When was the first time you traveled on a plane?

I don't remember the first time, I was very young. It was sometime in the early '80s. Flying when I was a kid always seemed like such a luxury to me. Most of the flying I did was as an "unaccompanied minor". So I got to board the plane first, the aircrew took amazing care of me, and except for the one time they forgot about me between flights even the security people took extra time to make sure I was ok. 

Flying for me has always meant that I was on an adventure. Lately, it is a cramped adventure when all there is to look forward to is a bag of pretzels, being way too close to strangers, and for some reason Ginger Ale that tastes like manna from heaven. Covid has even removed food for purchase on flights unless you're in first class. 

I think as planes have crammed more seats onto planes, and some of the nice touches (food, space, not feeling like cattle) have faded away there has been a shift in how flying is perceived. Not to blame the airlines themselves, there has also been a cultural shift. 

There is a news story out right now of a chartered flight from Quebec to Mexico. The news stories shared with us social media posts of an out-of-control party flight, no one is in their seat, everyone seems to be drinking and smoking, and there is a generally chaotic and unsafe feel to all of the footage. No flight staff can be seen and the plane makes it to its destination. Now the airline is refusing to fly the party in sky people back. As are two other major airlines in the country. 

This news story has sent me thinking. We live in a different world flight-wise since the events of September 11, 2001. To get through security you have to take off your shoes, and no liquids above 3oz (I think) are allowed through either. If you buy duty-free, you aren't allowed to crack it open on the flight and go to. You can't smoke, you must be seated. For the most part, you try to keep to yourself and avoid causing problems for any of the other passengers. 

As this was a chartered flight, are the rules different? Or is there another issue lurking? Is this another cultural shift towards the entitled? The passengers on this flight are "influencers" young people who live their lives online and not a moment or product that goes by is undocumented. A number of them are also reality tv "stars". At what point did these people become the arbiters of how life should be led? These people are given power by their followers to lead shallow lives. Now they face consequences the likes of which they have never had to deal with.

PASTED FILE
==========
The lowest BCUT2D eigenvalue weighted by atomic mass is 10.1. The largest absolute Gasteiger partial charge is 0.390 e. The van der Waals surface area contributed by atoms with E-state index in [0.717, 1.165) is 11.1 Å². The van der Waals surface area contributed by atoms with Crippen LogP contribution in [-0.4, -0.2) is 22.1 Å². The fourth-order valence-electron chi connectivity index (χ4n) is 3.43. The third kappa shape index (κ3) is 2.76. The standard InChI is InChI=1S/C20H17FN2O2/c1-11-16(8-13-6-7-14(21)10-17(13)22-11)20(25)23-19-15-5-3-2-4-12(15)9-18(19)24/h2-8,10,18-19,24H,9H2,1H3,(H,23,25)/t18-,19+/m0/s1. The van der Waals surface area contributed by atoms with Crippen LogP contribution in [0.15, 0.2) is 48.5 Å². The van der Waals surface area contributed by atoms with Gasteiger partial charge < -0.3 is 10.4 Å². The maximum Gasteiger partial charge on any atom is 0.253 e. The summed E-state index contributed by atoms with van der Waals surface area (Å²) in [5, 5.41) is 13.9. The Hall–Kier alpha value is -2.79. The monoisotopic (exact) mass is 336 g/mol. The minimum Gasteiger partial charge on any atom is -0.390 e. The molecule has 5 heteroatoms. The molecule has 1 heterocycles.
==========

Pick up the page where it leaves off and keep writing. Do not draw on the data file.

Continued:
The other question is whether their behavior will open the door for more people to believe that they are the only people that matter. Add this to the smaller seats and narrower aisles, there really is no room on an airplane for some egos as large as these. Not only is it a safety issue, but the staff on board shouldn't have to deal with this as well. Between having to monitor for masks, keep on top of seatbelts, and then intervene between seat kickers, seat stealers, and the all-together rude, they shouldn't have to be the law as well. Also, how did the flight not get turned around? They have grounded flights for one person acting up, let alone the whole plane. Flying is something that should be approached with a level of consideration, there are a lot of people on board, everyone had paid, and everyone deserves to be treated well. By the airlines, the aircrew, and by their fellow passengers. 

Now onto the music part. I know there are a lot more issues going on in the world besides people being jerks on flights. But, that is all I have energy for right now. So in the spirit of having so many problems, I am going to write about a song called 99 Problems By Hugo

This is a cover of the original 99 Problems by Jay-Z. Hugo's version is far more bluegrass than rap. Funnily enough, Hugo is actually signed on to Jay-Z's record label, and this album was released from there as well. Hugo is the name under which Thai musician Chulachak Chakrabongse performs. 

In the Jay-Z version, the hook is taken from a conversation between rapper and SVU actor Ice-T and Brother Marquis, who is a member of the group Two Live Crew. 


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